FDA has so far not recommended suspension of RotaTeq use. The Vaccines and Related Biological Products Advisory Committee meets today, after which FDA will make further recommendations on the use of the licensed rotavirus vaccines in the United States.

The source of porcine circovirus type 1 DNA in both Rotarix and RotaTeq is likely to be trypsin used during propagation of the cell cultures necessary for vaccine production. The enzyme is produced from porcine pancreas.

Update 10 May 2010: The FDA has posted a briefing document for the VRBPAC meeting that was held this past Friday. The Los Angeles Times reports on the outcome of the meeting:

Members of a Food and Drug Administration advisory committee meeting Friday urged physicians to continue using both commercial rotavirus vaccines despite evidence that both carry trace contaminants from a harmless pig virus. The panel did not take a formal vote on a recommendation, but a majority of participants said they thought the benefits of the vaccine far outweigh any potential risk. An agency spokeswoman said it would make no immediate recommendation on the vaccines, but would act expeditiously to come to a decision.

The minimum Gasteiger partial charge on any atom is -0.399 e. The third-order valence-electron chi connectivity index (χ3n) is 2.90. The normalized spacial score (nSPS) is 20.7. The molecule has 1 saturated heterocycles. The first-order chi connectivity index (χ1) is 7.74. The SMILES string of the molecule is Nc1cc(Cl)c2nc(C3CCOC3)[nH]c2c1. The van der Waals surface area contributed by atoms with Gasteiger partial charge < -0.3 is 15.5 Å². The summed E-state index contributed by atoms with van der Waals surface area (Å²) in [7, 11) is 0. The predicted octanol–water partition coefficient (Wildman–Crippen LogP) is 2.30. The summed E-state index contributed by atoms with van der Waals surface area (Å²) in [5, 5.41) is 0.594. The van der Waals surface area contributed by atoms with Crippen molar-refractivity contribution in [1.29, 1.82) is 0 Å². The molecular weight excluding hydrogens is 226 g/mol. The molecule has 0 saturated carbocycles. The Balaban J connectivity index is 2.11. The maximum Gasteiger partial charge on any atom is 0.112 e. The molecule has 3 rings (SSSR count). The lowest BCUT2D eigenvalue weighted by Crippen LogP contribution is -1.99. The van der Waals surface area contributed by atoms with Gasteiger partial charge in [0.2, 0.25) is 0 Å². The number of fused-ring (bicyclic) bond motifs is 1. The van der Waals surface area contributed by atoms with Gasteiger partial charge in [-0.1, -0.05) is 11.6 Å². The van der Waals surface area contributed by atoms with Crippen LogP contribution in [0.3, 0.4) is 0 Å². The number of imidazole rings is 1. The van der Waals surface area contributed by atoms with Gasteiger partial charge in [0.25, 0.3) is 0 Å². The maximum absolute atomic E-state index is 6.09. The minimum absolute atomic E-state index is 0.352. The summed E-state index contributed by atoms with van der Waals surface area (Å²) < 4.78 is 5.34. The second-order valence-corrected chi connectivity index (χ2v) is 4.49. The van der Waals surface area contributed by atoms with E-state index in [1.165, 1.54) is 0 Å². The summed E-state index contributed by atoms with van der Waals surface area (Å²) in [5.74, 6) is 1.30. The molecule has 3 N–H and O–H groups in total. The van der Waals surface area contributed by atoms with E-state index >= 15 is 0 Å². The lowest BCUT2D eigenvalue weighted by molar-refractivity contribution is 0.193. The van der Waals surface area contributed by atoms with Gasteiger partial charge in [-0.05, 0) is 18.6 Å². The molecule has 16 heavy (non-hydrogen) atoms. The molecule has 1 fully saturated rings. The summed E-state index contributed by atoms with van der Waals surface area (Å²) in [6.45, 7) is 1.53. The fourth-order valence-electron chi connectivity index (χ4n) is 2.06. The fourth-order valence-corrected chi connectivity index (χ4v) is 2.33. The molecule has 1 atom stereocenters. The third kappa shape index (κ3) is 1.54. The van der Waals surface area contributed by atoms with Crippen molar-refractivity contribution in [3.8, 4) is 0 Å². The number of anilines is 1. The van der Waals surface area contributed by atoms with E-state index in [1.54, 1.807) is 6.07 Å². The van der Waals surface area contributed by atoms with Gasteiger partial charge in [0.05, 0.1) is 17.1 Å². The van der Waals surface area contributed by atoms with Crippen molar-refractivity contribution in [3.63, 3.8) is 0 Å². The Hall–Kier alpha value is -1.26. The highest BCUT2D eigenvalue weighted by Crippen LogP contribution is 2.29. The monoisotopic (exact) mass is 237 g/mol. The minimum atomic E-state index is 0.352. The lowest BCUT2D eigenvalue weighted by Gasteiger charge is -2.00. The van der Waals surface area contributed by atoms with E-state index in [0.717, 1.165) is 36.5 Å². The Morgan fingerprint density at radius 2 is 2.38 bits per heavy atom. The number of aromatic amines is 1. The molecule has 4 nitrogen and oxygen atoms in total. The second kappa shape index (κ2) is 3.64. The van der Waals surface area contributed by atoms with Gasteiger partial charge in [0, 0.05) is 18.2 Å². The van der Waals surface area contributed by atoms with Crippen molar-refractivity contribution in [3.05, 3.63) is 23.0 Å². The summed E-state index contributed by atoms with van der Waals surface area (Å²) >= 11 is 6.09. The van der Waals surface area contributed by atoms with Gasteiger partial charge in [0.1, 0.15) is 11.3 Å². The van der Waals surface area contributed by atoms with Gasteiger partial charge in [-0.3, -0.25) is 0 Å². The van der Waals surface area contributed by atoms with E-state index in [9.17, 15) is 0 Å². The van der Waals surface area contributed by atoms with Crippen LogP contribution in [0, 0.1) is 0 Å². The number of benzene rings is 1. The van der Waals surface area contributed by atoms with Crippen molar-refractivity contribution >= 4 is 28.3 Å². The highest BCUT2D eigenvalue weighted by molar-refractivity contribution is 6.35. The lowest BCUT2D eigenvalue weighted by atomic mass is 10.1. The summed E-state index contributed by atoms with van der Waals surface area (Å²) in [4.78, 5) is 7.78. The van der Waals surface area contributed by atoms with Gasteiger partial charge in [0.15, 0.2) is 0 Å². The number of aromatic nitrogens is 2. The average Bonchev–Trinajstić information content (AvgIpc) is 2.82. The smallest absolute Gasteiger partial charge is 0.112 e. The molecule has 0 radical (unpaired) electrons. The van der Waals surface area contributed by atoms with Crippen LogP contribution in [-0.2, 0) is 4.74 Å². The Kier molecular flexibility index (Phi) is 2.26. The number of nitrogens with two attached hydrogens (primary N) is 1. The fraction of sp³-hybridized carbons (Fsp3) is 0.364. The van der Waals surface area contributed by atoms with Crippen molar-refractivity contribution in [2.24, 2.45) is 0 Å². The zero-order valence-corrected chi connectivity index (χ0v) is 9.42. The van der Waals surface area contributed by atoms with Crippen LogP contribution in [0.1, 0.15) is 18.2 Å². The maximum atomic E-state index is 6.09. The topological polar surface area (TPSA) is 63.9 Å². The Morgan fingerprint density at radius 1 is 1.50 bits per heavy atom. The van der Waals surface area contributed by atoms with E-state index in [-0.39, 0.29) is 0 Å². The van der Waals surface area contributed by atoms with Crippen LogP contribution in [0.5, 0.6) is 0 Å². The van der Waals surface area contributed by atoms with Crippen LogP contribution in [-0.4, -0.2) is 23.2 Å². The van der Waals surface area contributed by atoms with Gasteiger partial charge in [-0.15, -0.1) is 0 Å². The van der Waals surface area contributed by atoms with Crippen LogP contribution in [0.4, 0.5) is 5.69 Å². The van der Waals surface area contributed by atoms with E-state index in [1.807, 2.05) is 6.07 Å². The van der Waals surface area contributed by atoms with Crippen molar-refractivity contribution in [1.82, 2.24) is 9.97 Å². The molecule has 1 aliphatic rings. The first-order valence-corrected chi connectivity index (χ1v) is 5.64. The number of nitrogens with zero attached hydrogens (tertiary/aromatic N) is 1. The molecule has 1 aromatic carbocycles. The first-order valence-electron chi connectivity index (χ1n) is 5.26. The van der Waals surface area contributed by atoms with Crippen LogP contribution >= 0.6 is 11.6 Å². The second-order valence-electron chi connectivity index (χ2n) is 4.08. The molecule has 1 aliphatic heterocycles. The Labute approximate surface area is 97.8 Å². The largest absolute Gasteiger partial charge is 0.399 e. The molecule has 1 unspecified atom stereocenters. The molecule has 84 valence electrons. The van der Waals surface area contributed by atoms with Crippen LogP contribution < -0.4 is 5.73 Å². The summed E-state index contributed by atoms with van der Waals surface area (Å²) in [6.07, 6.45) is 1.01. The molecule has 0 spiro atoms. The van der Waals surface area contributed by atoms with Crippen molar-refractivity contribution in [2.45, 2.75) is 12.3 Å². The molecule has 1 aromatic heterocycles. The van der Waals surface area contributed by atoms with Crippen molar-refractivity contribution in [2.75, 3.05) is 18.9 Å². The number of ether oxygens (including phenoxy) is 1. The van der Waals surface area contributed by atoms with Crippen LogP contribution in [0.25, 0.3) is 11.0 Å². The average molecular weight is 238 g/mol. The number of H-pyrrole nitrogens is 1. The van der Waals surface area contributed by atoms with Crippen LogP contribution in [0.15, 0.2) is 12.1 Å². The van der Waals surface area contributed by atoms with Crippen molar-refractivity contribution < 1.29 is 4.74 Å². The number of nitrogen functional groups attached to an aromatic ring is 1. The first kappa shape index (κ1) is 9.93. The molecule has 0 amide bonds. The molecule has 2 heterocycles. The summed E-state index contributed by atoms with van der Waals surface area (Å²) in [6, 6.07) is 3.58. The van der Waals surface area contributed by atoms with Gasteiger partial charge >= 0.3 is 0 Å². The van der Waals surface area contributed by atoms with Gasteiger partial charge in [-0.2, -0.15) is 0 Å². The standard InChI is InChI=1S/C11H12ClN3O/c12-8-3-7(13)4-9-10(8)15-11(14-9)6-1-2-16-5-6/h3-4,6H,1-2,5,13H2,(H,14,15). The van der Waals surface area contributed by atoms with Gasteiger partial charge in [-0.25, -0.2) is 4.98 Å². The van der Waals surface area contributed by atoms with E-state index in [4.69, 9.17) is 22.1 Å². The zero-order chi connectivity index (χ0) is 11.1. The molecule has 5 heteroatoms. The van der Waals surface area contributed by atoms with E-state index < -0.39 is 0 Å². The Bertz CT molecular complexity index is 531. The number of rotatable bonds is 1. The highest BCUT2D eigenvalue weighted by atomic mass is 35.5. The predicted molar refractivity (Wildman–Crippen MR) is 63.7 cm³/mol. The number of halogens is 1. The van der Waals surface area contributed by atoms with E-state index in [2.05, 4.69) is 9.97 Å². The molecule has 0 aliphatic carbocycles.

Finally, there are some good quotations from committee members in the article at Medscape Today.

Virology lecture #17: Acute infections


Download: .wmv (322 MB) | .mp4 (91 MB)

Visit the virology W3310 home page for a complete list of course resources.

TWiV 77: Non-nuclear proliferation

Hosts: Vincent Racaniello, Alan Dove, and Rich Condit

Vincent, Alan, and Rich revisit circovirus contamination of Rotarix, then discuss poxvirus-like replication of mimivirus in the cell cytoplasm, and whether seasonal influenza immunization increases the risk of infection with the 2009 H1N1 pandemic virus.

This episode is sponsored by Data Robotics Inc. Use the promotion code TWIVPOD to receive $50 off a Drobo or $100 off a Drobo S.

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Click the arrow above to play, or right-click to download TWiV #77 (60 MB .mp3, 83 minutes)

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Weekly Science Picks

Rich The Way We Work by David Macaulay
Alan DimDim
Vincent Polio: An American Story by David Oshinsky

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Is circovirus DNA infectious?

Circovirus genomeThe US Food and Drug Administration does not want Rotarix, the rotavirus vaccine, to be used because it contains porcine circovirus 1 DNA. If complete copies of the circovirus genome were present, would they constitute a potential threat to recipients? Put another way, is circovirus DNA infectious?

Here is the information you need to answer this question.

  • The circovirus genome is a circular, single stranded DNA molecule (pictured).
  • To infect a cell, the two viral proteins encoded in the DNA must be produced.
  • To produce proteins, mRNA must be synthesized from the viral DNA.
  • Single-stranded DNA cannot be copied  into mRNA; the DNA must be double-stranded.
  • The circovirus particle consists of a protein shell surrounding the viral DNA. There are no other components in the virion.
  • During infection of cells by circoviruses, the particles enter the nucleus where the viral DNA is released